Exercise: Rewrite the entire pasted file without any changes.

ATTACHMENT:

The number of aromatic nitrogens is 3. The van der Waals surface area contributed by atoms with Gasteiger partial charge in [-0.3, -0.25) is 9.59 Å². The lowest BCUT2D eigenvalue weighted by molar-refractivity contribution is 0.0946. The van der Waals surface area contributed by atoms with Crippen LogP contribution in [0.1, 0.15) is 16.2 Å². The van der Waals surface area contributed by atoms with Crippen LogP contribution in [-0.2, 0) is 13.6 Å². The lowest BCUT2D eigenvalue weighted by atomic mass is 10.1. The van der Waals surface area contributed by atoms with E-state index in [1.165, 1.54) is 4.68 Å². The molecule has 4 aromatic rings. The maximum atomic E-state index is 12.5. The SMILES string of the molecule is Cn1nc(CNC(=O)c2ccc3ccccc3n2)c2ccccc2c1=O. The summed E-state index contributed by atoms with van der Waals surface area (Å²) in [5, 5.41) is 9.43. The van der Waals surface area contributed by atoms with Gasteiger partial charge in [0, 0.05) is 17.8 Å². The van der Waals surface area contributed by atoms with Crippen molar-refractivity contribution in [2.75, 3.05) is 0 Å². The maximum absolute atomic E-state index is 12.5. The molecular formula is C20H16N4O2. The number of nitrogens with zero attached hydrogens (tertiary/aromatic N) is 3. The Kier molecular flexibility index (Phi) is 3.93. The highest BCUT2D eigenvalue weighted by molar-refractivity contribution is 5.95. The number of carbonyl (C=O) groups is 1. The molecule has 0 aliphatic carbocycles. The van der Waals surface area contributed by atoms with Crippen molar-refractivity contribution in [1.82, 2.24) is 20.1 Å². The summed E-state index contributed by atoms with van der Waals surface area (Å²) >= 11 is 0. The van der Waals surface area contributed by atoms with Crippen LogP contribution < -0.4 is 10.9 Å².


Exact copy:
The number of aromatic nitrogens is 3. The van der Waals surface area contributed by atoms with Gasteiger partial charge in [-0.3, -0.25) is 9.59 Å². The lowest BCUT2D eigenvalue weighted by molar-refractivity contribution is 0.0946. The van der Waals surface area contributed by atoms with Crippen LogP contribution in [0.1, 0.15) is 16.2 Å². The van der Waals surface area contributed by atoms with Crippen LogP contribution in [-0.2, 0) is 13.6 Å². The lowest BCUT2D eigenvalue weighted by atomic mass is 10.1. The van der Waals surface area contributed by atoms with E-state index in [1.165, 1.54) is 4.68 Å². The molecule has 4 aromatic rings. The maximum atomic E-state index is 12.5. The SMILES string of the molecule is Cn1nc(CNC(=O)c2ccc3ccccc3n2)c2ccccc2c1=O. The summed E-state index contributed by atoms with van der Waals surface area (Å²) in [5, 5.41) is 9.43. The van der Waals surface area contributed by atoms with Gasteiger partial charge in [0, 0.05) is 17.8 Å². The van der Waals surface area contributed by atoms with Crippen molar-refractivity contribution in [2.75, 3.05) is 0 Å². The maximum absolute atomic E-state index is 12.5. The molecular formula is C20H16N4O2. The number of nitrogens with zero attached hydrogens (tertiary/aromatic N) is 3. The Kier molecular flexibility index (Phi) is 3.93. The highest BCUT2D eigenvalue weighted by molar-refractivity contribution is 5.95. The number of carbonyl (C=O) groups is 1. The molecule has 0 aliphatic carbocycles. The van der Waals surface area contributed by atoms with Crippen molar-refractivity contribution in [1.82, 2.24) is 20.1 Å². The summed E-state index contributed by atoms with van der Waals surface area (Å²) >= 11 is 0. The van der Waals surface area contributed by atoms with Crippen LogP contribution < -0.4 is 10.9 Å².